There is no changing the past and what happened so all we can do is to remember it, honor it, and do better than it. The fact is that this is a world fed by blood and built by bone. That is humanity. We have built ladders from the bones of our enemies and those we thought were weaker to reach higher and higher and this is where we are now, in an era that affords us the opportunity to re-examine how we got here and how we chose to get where we are. Many of our holidays, our memories, and our many of the things we honor are built on half-truths. So what do we do?

We find our own truth. We make our own traditions, and we find ways to make the established ways reflect our changed perceptions. We have developed a very convenient habit of pointing to the past and proclaiming ‘SEE, see how evil they all are!’ when that isn’t the case at all. It isn’t fair to judge every person and every time by modern standards. It’d be swell and awfully convenient if we could but unfortunately that’s the growing pain of cultural evolution – it takes time and it takes mistakes to really understand the ramifications of our actions. Some things are clear, some issues easy to see the Right and Wrong side of, but that isn’t always for us to tell people what they should have done and believed. Again, some things are universal, but we live in a world of gray where the shifting sands of morality can bury people who were once revered. We need to look to the past to educate ourselves on where we came from, what we have done, and how we can do better. We need to keep it as a warning but also as an inspiration because we cannot damn all people and all times when great things have been achieved without harming people or destroying their culture. We can’t look at everything we hold dear now and damn it because we feel it’s tainted. Culture evolves and with it so do our holidays and traditions. Columbus Day should disappear. Thanksgiving shouldn’t. Thanksgiving is born out of misrepresented history, much like most holidays, but not out of a harmful lie. It’s the story of the Native Americans essentially rescuing the Pilgrims when they were going to starve to death. The truth of it is not quite so convenient, nor is the legacy that came from it, but we cannot damn the core of it for what came after. It’s not fair to the past, and it’s not fair to us. YES, remember the genocide, but remember that that day is meant to give thanks, to one another, for what we have. Not a lot of evil in that. If you want to take that as a day to teach about the Native American genocide that was perpetrated, or the lies of the past, or just to spend time with family and friends and eat and be merry then so be it. How dare anyone try to dictate how we should celebrate it though? With Columbus Day it’s different. We are celebrating a man’s myth that has been perpetuated so much that we think it to be true. Columbus was a product of his time but that does not wash the blood from him or his crew and celebrating what they did serves no one save for an outdated agenda from those that began the holiday in the first place. Columbus was no hero. He was a voyager who became a conqueror and while we shouldn’t forget him, we sure as heck should not revere him publicly either.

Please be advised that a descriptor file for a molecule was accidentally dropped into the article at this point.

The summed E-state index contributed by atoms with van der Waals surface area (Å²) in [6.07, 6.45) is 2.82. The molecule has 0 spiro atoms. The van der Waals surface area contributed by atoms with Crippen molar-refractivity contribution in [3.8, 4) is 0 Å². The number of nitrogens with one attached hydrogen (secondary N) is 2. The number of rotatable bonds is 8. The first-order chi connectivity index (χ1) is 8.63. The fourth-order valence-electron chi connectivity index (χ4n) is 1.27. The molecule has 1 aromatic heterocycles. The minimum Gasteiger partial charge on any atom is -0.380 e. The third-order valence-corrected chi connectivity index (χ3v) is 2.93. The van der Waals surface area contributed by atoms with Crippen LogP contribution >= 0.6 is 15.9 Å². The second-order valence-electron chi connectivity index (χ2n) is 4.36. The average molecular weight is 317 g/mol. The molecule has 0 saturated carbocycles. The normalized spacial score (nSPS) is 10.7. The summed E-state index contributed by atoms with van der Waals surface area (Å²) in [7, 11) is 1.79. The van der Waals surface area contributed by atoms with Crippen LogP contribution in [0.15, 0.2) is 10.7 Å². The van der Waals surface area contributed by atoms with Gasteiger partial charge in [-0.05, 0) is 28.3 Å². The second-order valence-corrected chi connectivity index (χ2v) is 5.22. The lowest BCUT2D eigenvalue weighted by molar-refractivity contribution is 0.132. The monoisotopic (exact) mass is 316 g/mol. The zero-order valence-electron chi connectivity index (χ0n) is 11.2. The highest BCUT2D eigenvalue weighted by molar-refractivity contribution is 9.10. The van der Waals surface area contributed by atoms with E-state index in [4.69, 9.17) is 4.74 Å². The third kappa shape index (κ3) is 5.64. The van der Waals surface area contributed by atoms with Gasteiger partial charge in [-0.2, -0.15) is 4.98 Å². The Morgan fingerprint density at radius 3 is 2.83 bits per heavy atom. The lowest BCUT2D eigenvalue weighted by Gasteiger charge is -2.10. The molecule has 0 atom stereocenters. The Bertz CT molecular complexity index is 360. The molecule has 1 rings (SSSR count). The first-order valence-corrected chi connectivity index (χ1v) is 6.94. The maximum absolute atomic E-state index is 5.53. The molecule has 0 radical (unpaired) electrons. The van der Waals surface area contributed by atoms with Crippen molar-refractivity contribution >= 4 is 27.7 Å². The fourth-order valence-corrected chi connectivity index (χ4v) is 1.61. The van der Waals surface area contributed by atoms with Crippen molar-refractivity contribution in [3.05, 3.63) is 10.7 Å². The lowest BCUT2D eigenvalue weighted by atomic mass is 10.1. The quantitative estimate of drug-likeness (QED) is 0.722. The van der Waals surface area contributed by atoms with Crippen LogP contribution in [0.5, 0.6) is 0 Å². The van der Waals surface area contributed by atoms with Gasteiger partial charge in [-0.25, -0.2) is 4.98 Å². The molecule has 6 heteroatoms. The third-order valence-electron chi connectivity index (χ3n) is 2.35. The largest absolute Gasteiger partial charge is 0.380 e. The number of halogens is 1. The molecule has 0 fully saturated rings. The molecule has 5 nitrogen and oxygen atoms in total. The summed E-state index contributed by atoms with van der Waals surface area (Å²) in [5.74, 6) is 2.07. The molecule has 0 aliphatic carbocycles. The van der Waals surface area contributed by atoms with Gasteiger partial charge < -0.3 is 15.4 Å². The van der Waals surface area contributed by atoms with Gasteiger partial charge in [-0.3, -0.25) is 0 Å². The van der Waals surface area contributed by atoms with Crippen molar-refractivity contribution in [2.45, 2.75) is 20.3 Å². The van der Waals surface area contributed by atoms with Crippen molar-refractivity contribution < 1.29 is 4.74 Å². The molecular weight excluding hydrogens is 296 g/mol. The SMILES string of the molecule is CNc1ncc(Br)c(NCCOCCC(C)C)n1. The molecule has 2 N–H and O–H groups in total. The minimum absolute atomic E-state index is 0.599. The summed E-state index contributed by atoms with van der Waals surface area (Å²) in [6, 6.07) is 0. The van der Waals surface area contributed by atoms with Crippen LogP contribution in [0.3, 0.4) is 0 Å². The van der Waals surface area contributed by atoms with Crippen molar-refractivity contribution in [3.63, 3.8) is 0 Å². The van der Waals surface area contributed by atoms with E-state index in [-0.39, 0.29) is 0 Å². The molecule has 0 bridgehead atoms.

We make our own reality and we make our own truth. It’s not unfair to tell people how to think and act, it’s wrong. We have to find our own paths and we do that from learning from our collective pasts and our individual pasts. We do it over time. I’d love to say that I had a broad, intelligent view of the world when I was a kid, but I didn’t. I said and did things that I am not proud of now but then as an adult I have done things and said things that my younger self would be ashamed of as well. We learn. We grow. We evolve. As a culture and as people. If someone is bold enough to lay their personal history bare to the bone, good, bad, ugly, and beautiful, for all to judge, then have at it. We can portray ourselves however we like to the people around us but our history speaks for itself. The same goes for this nation called America. We have done a lot of bad things and continue to do bad things but we have learned, and we are still learning and as such there is hope. We cannot hide from our past. We cannot pretend that there is not an ocean of blood beneath our cities. But we can learn from the past, we can remember it, we can honor it, and hopefully we can start to earn this land that was taken. How about we spend less time pointing our fingers at one another and telling each other how wrong, and evil we all are and we start finding the common ground that we share and find ways to learn from one another? How about we get off all of our soapboxes and teach one another and stop preaching at one another? We have a lot to learn from one another, and from the past, and the sooner we start to remember that the sooner we can start working to make a world we can all be proud to be a part of.